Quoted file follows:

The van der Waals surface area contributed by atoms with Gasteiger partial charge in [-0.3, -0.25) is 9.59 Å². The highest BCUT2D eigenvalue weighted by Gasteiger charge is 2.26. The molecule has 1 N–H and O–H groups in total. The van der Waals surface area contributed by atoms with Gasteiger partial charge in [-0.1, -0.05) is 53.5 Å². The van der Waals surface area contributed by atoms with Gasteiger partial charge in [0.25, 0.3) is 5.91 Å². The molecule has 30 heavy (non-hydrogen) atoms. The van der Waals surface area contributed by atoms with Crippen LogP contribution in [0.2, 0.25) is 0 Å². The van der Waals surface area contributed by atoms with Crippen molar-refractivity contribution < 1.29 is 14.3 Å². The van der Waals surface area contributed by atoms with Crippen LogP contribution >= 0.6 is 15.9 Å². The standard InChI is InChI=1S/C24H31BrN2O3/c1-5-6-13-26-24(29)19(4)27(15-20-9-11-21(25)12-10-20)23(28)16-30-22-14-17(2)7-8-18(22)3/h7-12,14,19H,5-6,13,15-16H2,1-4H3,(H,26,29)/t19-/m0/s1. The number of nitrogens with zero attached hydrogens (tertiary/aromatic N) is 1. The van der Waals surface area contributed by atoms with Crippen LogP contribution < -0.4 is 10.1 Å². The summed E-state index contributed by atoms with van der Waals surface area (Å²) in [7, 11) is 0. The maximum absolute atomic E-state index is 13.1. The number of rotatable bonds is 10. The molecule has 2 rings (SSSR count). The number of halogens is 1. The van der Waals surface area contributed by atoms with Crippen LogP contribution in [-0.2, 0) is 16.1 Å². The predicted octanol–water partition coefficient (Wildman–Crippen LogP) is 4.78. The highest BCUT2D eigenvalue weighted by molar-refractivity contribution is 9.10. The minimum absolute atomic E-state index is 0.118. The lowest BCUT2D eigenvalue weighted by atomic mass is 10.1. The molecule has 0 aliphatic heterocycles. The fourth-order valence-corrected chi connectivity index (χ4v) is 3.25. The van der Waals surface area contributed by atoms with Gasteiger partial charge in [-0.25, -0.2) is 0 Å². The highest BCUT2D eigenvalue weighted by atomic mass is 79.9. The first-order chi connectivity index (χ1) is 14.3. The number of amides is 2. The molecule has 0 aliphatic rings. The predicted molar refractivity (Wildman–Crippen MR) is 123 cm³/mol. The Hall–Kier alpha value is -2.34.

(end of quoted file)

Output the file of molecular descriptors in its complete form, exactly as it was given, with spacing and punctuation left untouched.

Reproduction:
The van der Waals surface area contributed by atoms with Gasteiger partial charge in [-0.3, -0.25) is 9.59 Å². The highest BCUT2D eigenvalue weighted by Gasteiger charge is 2.26. The molecule has 1 N–H and O–H groups in total. The van der Waals surface area contributed by atoms with Gasteiger partial charge in [-0.1, -0.05) is 53.5 Å². The van der Waals surface area contributed by atoms with Gasteiger partial charge in [0.25, 0.3) is 5.91 Å². The molecule has 30 heavy (non-hydrogen) atoms. The van der Waals surface area contributed by atoms with Crippen LogP contribution in [0.2, 0.25) is 0 Å². The van der Waals surface area contributed by atoms with Crippen molar-refractivity contribution < 1.29 is 14.3 Å². The van der Waals surface area contributed by atoms with Crippen LogP contribution >= 0.6 is 15.9 Å². The standard InChI is InChI=1S/C24H31BrN2O3/c1-5-6-13-26-24(29)19(4)27(15-20-9-11-21(25)12-10-20)23(28)16-30-22-14-17(2)7-8-18(22)3/h7-12,14,19H,5-6,13,15-16H2,1-4H3,(H,26,29)/t19-/m0/s1. The number of nitrogens with zero attached hydrogens (tertiary/aromatic N) is 1. The van der Waals surface area contributed by atoms with Crippen LogP contribution < -0.4 is 10.1 Å². The summed E-state index contributed by atoms with van der Waals surface area (Å²) in [7, 11) is 0. The maximum absolute atomic E-state index is 13.1. The number of rotatable bonds is 10. The molecule has 2 rings (SSSR count). The number of halogens is 1. The van der Waals surface area contributed by atoms with Crippen LogP contribution in [-0.2, 0) is 16.1 Å². The predicted octanol–water partition coefficient (Wildman–Crippen LogP) is 4.78. The highest BCUT2D eigenvalue weighted by molar-refractivity contribution is 9.10. The minimum absolute atomic E-state index is 0.118. The lowest BCUT2D eigenvalue weighted by atomic mass is 10.1. The molecule has 0 aliphatic heterocycles. The fourth-order valence-corrected chi connectivity index (χ4v) is 3.25. The van der Waals surface area contributed by atoms with Gasteiger partial charge in [-0.25, -0.2) is 0 Å². The highest BCUT2D eigenvalue weighted by atomic mass is 79.9. The first-order chi connectivity index (χ1) is 14.3. The number of amides is 2. The molecule has 0 aliphatic rings. The predicted molar refractivity (Wildman–Crippen MR) is 123 cm³/mol. The Hall–Kier alpha value is -2.34.